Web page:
If you’ve been browsing for a budget-friendly electric toothbrush, you’ve probably seen Oral-B’s Vitality model. Usually selling for around £20/$20, it’s Oral-B’s cheapest brush – although you may find other brushes at a similar price point if they’re discounted.
We’re reviewing it to find out if it’s worth buying, or whether you should save up for a pricier model.
Toothbrush model names are confusing – often, it seems deliberately so. If you’re mulling over buying a Vitality, you’ll notice that there are slightly different options: the Vitality CrossAction; the Vitality 3D White; the Vitality Plus CrossAction; and the Vitality Plus 3D White. These often have different RRPs from individual retailers.
But they are all the same model toothbrush, with the same motor and same features. The difference is in the handle colour and the toothbrush head – or heads – each comes with: either the standard CrossAction brush head or the 3D White brush head (which has a rubber polishing cup in its centre for targeting plaque and surface stains).
If you buy one of the Vitality Plus models, the Plus means it’ll come with an extra brushing head.
Once you know what the model names mean, it’s straightforward enough to buy the version you’d prefer. If they’re the same price, you’ll get the best value if you opt for a Vitality Plus. But bear in mind that the version you choose also affects which colour handle you’ll get.
Design and appearance
We’re testing the Vitality Plus CrossAction, which has a bright blue handle and comes with two standard CrossAction brushing heads. The other colour options are black (Vitality CrossAction); pale grey (Vitality 3D White) and pink (Vitality Plus 3D White).
Also in the box is a two-pin charger for a shaving socket plug point. Judging from unhappy customer reviews on major retail sites, it seems that it’s less and less common to have a shaver socket in the bathroom. If you don’t have one, you’ll need to buy a three-pin plug adaptor. You can get a pair of them for £3.99 from Argos.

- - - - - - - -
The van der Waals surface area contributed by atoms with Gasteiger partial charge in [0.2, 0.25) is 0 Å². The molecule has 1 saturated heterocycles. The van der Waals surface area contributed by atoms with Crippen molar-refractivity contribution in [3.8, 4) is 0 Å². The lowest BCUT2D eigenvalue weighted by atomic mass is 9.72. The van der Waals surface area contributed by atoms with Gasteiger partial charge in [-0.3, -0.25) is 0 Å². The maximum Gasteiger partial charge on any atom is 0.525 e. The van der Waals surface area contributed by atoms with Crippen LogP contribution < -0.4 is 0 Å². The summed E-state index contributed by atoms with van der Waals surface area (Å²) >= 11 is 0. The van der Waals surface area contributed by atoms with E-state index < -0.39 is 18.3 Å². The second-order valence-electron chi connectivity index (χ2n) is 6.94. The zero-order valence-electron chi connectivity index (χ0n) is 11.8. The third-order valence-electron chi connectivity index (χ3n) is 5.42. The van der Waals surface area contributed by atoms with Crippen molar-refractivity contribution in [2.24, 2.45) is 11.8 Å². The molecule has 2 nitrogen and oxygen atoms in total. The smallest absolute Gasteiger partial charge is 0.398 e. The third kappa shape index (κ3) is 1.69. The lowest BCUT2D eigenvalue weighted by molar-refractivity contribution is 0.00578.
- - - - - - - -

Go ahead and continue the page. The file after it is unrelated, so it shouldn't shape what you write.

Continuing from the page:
We wish that electric toothbrush manufacturers would offer a version of each brush that charges by USB instead. USB chargers are versatile, great for travelling and less bulky.
The Vitality has a white base and toothbrush head and the handle is wrapped in textured rubber. The handle is grippy and chunky: it’s easy to keep hold of, even if you’re a messy brusher and it gets wet.
The Vitality is compatible with standard Oral-B brush heads. These now come in different options, depending on whether you want to whiten, tackle plaque and so on. In general, we’d say that using your brush properly and regularly is more important than which brush head you use.
You should change your brush head every three months and you can currently buy replacements for £24.99 for 12 from Amazon, although the site’s Deal of the Day offer will probably be better value and, if you buy compatible generic brush heads, cheaper still – although you may be compromising on quality.